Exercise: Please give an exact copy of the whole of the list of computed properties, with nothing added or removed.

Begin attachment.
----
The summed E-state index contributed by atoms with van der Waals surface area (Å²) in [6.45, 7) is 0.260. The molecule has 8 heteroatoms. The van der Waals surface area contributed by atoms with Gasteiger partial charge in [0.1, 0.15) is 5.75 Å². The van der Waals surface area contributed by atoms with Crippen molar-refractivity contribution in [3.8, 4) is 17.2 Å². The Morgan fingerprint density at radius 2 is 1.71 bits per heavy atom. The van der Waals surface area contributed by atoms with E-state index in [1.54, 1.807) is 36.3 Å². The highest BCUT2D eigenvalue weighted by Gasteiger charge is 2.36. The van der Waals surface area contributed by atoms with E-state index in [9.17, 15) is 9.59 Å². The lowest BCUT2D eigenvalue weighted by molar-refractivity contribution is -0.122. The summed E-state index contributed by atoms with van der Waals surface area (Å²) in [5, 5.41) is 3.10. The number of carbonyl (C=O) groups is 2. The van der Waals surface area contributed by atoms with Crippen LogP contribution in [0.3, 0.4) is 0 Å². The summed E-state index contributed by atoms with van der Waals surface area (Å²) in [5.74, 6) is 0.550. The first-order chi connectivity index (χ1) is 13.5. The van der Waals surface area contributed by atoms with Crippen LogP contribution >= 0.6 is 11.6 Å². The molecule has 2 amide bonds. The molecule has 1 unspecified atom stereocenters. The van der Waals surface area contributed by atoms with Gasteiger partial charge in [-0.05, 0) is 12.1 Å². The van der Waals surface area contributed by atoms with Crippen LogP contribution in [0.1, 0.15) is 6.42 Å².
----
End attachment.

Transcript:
The summed E-state index contributed by atoms with van der Waals surface area (Å²) in [6.45, 7) is 0.260. The molecule has 8 heteroatoms. The van der Waals surface area contributed by atoms with Gasteiger partial charge in [0.1, 0.15) is 5.75 Å². The van der Waals surface area contributed by atoms with Crippen molar-refractivity contribution in [3.8, 4) is 17.2 Å². The Morgan fingerprint density at radius 2 is 1.71 bits per heavy atom. The van der Waals surface area contributed by atoms with E-state index in [1.54, 1.807) is 36.3 Å². The highest BCUT2D eigenvalue weighted by Gasteiger charge is 2.36. The van der Waals surface area contributed by atoms with E-state index in [9.17, 15) is 9.59 Å². The lowest BCUT2D eigenvalue weighted by molar-refractivity contribution is -0.122. The summed E-state index contributed by atoms with van der Waals surface area (Å²) in [5, 5.41) is 3.10. The number of carbonyl (C=O) groups is 2. The van der Waals surface area contributed by atoms with Crippen LogP contribution in [0.3, 0.4) is 0 Å². The summed E-state index contributed by atoms with van der Waals surface area (Å²) in [5.74, 6) is 0.550. The first-order chi connectivity index (χ1) is 13.5. The van der Waals surface area contributed by atoms with Crippen LogP contribution >= 0.6 is 11.6 Å². The molecule has 2 amide bonds. The molecule has 1 unspecified atom stereocenters. The van der Waals surface area contributed by atoms with Gasteiger partial charge in [-0.05, 0) is 12.1 Å². The van der Waals surface area contributed by atoms with Crippen LogP contribution in [0.1, 0.15) is 6.42 Å².